So where does that leave us now? Your last question “How is the “green economy” going to exist on its own in this economy, let alone drive the overall economy?”, is amazingly valid. I’m not sure how to answer it. I study “green” stocks everyday. Not so much for financial gains but for clues as to where the economy is going. Some solar stocks still post gains even in this economy when oil is cheap (unfortunately most of these stocks are Chinese). I guess the answer to your question, in short, is that the green economy can’t exist on its own in this economy. The “green” economy will only thrive (in my opinion) once the conventional use of fossil fuels and natural resources is noticeably less cost effective than “going green”.

    As a profession I think that just means we need to keep fighting whatever battle we can. I’m not sure there is that much we can do from a design perspective right now, simply because there isn’t nearly as much new construction as there has been in the past 20 years. (Thats not to say you can’t design something amazing, I’m just saying less opporunities abound) People simply aren’t consuming like they have. I think some people are learning they can be happy without consuming so much. But I digress. Root for oil to hit 100 dollars per barrel and you’ll start to see some fireworks and some change for the better. Things change very quickly. For example, earlier this year I was gainfully employed 🙂 Cheers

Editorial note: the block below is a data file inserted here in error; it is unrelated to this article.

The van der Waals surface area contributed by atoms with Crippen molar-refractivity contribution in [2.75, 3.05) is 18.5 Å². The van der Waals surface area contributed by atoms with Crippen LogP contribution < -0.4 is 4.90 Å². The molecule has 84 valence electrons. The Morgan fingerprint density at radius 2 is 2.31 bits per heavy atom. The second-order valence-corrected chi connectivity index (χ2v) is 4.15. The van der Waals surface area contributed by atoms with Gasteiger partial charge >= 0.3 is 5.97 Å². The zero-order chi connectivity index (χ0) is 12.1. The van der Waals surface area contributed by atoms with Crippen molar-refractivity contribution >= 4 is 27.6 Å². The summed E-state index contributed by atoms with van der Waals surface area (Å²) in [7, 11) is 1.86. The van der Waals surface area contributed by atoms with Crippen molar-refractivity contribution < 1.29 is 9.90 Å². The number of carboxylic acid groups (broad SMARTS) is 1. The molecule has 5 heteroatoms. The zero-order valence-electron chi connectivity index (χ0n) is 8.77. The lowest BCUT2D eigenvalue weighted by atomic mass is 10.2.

Thomas J. Johnson

    Well said!

    Trace One

    One of the guys in my office said Solar power is our generations Hoover Dam..

    You are not at the forefront of thought, Thomas, but unfortunately occupying the broad boring middle – everyone in America goes to church, doubts global warming, believes in the absolute free market and that govenment should keep their hands off their medicare..Get over the rush from thinking you are a radical – Sarah Palin was a vice presidential candidate, after all…It’s the broad, toothless, healthcareless, underpaid and overfed middle gut of america, putting us at the end of the western world pack academically, that holds these views..Common, and really boring..